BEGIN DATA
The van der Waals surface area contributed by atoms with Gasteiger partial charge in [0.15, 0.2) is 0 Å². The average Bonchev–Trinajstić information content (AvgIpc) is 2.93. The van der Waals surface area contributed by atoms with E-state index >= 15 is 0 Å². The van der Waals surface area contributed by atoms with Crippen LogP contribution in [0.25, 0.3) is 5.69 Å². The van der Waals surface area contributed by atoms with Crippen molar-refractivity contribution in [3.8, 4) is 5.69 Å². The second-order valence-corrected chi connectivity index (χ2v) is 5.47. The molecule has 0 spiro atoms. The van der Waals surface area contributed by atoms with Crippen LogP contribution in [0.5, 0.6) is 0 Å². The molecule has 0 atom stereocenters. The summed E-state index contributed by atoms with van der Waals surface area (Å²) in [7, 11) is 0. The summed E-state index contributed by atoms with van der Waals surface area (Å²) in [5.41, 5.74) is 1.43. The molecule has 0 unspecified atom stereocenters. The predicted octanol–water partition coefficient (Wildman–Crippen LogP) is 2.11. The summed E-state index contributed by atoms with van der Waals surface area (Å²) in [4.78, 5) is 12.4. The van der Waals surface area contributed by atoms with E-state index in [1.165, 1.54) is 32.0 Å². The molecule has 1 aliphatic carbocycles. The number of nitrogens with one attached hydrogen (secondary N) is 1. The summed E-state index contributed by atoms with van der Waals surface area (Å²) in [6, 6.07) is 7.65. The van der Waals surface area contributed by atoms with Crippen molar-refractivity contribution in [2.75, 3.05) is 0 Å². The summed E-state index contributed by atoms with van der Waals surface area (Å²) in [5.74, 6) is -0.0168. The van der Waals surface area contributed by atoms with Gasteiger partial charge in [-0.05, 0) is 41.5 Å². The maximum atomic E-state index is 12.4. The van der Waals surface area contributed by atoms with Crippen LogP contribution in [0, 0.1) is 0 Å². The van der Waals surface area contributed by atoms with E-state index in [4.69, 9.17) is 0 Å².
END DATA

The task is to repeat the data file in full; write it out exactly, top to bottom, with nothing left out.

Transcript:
The van der Waals surface area contributed by atoms with Gasteiger partial charge in [0.15, 0.2) is 0 Å². The average Bonchev–Trinajstić information content (AvgIpc) is 2.93. The van der Waals surface area contributed by atoms with E-state index >= 15 is 0 Å². The van der Waals surface area contributed by atoms with Crippen LogP contribution in [0.25, 0.3) is 5.69 Å². The van der Waals surface area contributed by atoms with Crippen molar-refractivity contribution in [3.8, 4) is 5.69 Å². The second-order valence-corrected chi connectivity index (χ2v) is 5.47. The molecule has 0 spiro atoms. The van der Waals surface area contributed by atoms with Crippen LogP contribution in [0.5, 0.6) is 0 Å². The molecule has 0 atom stereocenters. The summed E-state index contributed by atoms with van der Waals surface area (Å²) in [7, 11) is 0. The summed E-state index contributed by atoms with van der Waals surface area (Å²) in [5.41, 5.74) is 1.43. The molecule has 0 unspecified atom stereocenters. The predicted octanol–water partition coefficient (Wildman–Crippen LogP) is 2.11. The summed E-state index contributed by atoms with van der Waals surface area (Å²) in [4.78, 5) is 12.4. The van der Waals surface area contributed by atoms with E-state index in [1.165, 1.54) is 32.0 Å². The molecule has 1 aliphatic carbocycles. The number of nitrogens with one attached hydrogen (secondary N) is 1. The summed E-state index contributed by atoms with van der Waals surface area (Å²) in [6, 6.07) is 7.65. The van der Waals surface area contributed by atoms with Crippen molar-refractivity contribution in [2.75, 3.05) is 0 Å². The summed E-state index contributed by atoms with van der Waals surface area (Å²) in [5.74, 6) is -0.0168. The van der Waals surface area contributed by atoms with Gasteiger partial charge in [-0.05, 0) is 41.5 Å². The maximum atomic E-state index is 12.4. The van der Waals surface area contributed by atoms with Crippen LogP contribution in [0, 0.1) is 0 Å². The van der Waals surface area contributed by atoms with E-state index in [4.69, 9.17) is 0 Å².